The American opiate crisis and its resulting heroin/fentanyl addiction epidemic began in 1980 when the prestigious medical journal, The New England Journal of Medicine, indicated that “less than one percent” of patients given opiate drugs for pain became addicted (1). Sadly, this statistic was not based on valid scientific data. It was based on a short letter-to-the editor by physicians Jane Porter, MD, and Hershel Jick, MD, from Boston University Medical Center. This publication began the relentless marketing of opiate drugs for pain, supported by the concept that these drugs were not addictive.
Six years later, in 1986, prescribing opiates for chronic pain was further enhanced when physicians Russell Portenoy, MD, and Kathleen Foley, MD, published a small case series (38 subjects) that concluded that chronic opioid analgesics use was safe in patients with no history of drug abuse (2).
Yet, it is stunning to realize that until this year (2017), there were no published studies of opiate therapy for chronic pain that evaluated long-term (greater than one year) outcomes related to pain, function, or quality of life. Most of the placebo-controlled randomized clinical trials pertaining to opiate drugs were less than six weeks in duration (3).
The current issue of The Back Letter (July 2017) profiles the use of opiate drugs for chronic back pain with the headline (4):
Landmark Trial Punctures the Myth That Opioids Provide Powerful Relief of Chronic Pain
The opening comments from this article are:
“The deadly opioid overtreatment epidemic picked up steam in the late 1980s and early 1990s with the misguided notion that opioids are painkillers that can be used safely and effectively in the long-term treatment of chronic back pain—or other forms of non-cancer chronic pain.”
“The intervening years—and as many as 300,000 deaths in the related opioid overdose epidemic—have rebutted the idea that opioids can be used safely on a mass basis. More than 30,000 Americans will die in 2017 as the result of opioid overdoses. And the opioid overdose epidemic is still increasing in ferocity in many quarters.”
The landmark trial referenced is the first randomized controlled trial (RCT) with long-term follow-up comparing opioids with non-opioid medications. It is from the Minneapolis Veterans Health Care System (5). The authors found that opioids provided no better pain relief for patients with low back pain than other safer approaches. Comments pertaining to the study include (4):
“It is the first clinical trial comparing opioid and non-opioid medications with long-term follow-up. It provides strong evidence that opioids should not be the first line of treatment for chronic musculoskeletal pain, given that there were similar changes in pain and function with non-opioids.”
“A lot of people at the conference were impressed with this study, as it confirmed the clinical impressions of many physicians that opioids are not as effective as advertised.”
“Opioids are perceived as strong pain relievers, but our data showed no benefits of opioid therapy over non-opioid medication therapy for pain.”
“Opioids provided no advantage in terms of function at the 12-month follow-up mark, and patients in the opioid wing of the study actually reported marginally more pain at 12 months than those in the non-opioid group.”
“The data do not support opioids’ reputation as powerful painkillers.”
“Opioids are not achieving the benefits for which they are marketed. And everyone is now well aware of the adverse effects of opioids.”
A related article from the same issue of The Back Letter is titled (4):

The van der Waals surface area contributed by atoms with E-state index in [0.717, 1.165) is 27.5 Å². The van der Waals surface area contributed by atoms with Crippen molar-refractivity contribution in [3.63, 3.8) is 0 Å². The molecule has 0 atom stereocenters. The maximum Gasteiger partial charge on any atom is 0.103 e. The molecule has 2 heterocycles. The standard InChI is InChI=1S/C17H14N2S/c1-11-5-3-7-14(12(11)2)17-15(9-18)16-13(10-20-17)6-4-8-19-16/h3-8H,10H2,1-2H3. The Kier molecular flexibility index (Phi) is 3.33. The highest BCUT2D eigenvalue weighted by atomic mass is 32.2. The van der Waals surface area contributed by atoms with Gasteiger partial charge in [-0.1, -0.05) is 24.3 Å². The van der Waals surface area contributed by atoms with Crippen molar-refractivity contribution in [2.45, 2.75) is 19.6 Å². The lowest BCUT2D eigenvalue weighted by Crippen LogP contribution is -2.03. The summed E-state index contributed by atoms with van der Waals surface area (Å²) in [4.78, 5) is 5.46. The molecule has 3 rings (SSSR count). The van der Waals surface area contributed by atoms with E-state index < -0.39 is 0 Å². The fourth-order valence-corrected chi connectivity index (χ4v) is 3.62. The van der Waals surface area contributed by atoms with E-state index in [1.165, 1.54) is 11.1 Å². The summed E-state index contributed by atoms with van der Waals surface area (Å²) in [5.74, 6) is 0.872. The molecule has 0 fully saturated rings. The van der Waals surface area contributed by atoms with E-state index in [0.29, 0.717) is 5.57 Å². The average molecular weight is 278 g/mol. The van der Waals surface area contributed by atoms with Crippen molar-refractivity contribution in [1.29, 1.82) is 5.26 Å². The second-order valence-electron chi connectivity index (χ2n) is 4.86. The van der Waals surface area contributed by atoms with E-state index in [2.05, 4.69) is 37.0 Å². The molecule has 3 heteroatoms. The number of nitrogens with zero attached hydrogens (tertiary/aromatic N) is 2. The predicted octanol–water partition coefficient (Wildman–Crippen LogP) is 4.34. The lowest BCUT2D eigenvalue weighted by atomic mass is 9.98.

What If the New Opioid Study Had Been Published In 1995?
How Many Lives Would Have Been Saved?
Comments from this article note that the opiate drug movement has been one of the most “destructive” and “among the most lethal in modern medical history.” The article notes:
“Had this study been conducted and published in 1995, it might have saved 300,000 lives or more—lives lost to opioid overdoses.”
“The opioid overtreatment epidemic and resulting heroin/fentanyl addiction epidemic continues to kill more than 30,000 US residents per year. And with an estimated eight million Americans on long-term opioid therapy, this issue may bedevil US society for decades.”
Opiate drugs continue their grip on America. As of this year (2017), four states (Missouri, Mississippi, Ohio, Illinois) have officially sued several of the drug company producers of opiates in an effort to recapture compensation for societal devastation caused by these drugs (6). Interestingly, these lawsuits against the drug companies are also being filed at the local level. Santa Clara County (Northern California) and Orange County (Southern California) have filed similar lawsuits in an effort to recapture some of the incredible local financial burdens associated with the opiate drug epidemic. American Indian reservations are taking a similar approach (6).
In spite of all of this, opiate drugs continue to be overly prescribed for patients with back pain (13). Yet, over the past decade, Clinical Practice Guidelines for the treatment of back pain have increasingly moved away from prescribing drugs, especially opiates, and have emphasized more on the non-drug approaches to the back pain problem:
Clinical practice guidelines are systematically developed statements to assist practitioner and patient decisions about appropriate health care for specific clinical circumstances.
Clinical practice guidelines define the role of specific diagnostic and treatment modalities in the diagnosis and management of patients.
Clinical practice guideline recommendations are based on evidence from rigorous systematic reviews and synthesis of the published medical literature.
The October 2007 issue of the journal Annals of Internal Medicine published the comprehensive and authoritative (7, 8):
Clinical Guidelines for the Diagnosis and Treatment of Low Back Pain